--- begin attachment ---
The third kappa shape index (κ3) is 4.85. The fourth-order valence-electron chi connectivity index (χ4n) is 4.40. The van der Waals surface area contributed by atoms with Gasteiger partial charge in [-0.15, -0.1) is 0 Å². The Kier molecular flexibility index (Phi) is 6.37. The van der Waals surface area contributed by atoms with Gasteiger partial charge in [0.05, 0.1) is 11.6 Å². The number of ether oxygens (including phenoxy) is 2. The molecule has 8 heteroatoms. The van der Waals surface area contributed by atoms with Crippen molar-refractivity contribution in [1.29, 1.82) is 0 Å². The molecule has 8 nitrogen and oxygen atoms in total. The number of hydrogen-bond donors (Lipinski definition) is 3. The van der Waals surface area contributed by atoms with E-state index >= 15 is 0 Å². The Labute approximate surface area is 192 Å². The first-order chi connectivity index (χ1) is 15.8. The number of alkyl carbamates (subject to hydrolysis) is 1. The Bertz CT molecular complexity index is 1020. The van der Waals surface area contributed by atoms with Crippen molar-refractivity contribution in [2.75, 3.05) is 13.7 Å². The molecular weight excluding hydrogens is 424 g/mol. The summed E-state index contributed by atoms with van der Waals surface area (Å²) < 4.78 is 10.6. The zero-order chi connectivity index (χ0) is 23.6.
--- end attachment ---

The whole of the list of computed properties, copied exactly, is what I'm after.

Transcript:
The third kappa shape index (κ3) is 4.85. The fourth-order valence-electron chi connectivity index (χ4n) is 4.40. The van der Waals surface area contributed by atoms with Gasteiger partial charge in [-0.15, -0.1) is 0 Å². The Kier molecular flexibility index (Phi) is 6.37. The van der Waals surface area contributed by atoms with Gasteiger partial charge in [0.05, 0.1) is 11.6 Å². The number of ether oxygens (including phenoxy) is 2. The molecule has 8 heteroatoms. The van der Waals surface area contributed by atoms with Crippen molar-refractivity contribution in [1.29, 1.82) is 0 Å². The molecule has 8 nitrogen and oxygen atoms in total. The number of hydrogen-bond donors (Lipinski definition) is 3. The van der Waals surface area contributed by atoms with E-state index >= 15 is 0 Å². The Labute approximate surface area is 192 Å². The first-order chi connectivity index (χ1) is 15.8. The number of alkyl carbamates (subject to hydrolysis) is 1. The Bertz CT molecular complexity index is 1020. The van der Waals surface area contributed by atoms with Crippen molar-refractivity contribution in [2.75, 3.05) is 13.7 Å². The molecular weight excluding hydrogens is 424 g/mol. The summed E-state index contributed by atoms with van der Waals surface area (Å²) < 4.78 is 10.6. The zero-order chi connectivity index (χ0) is 23.6.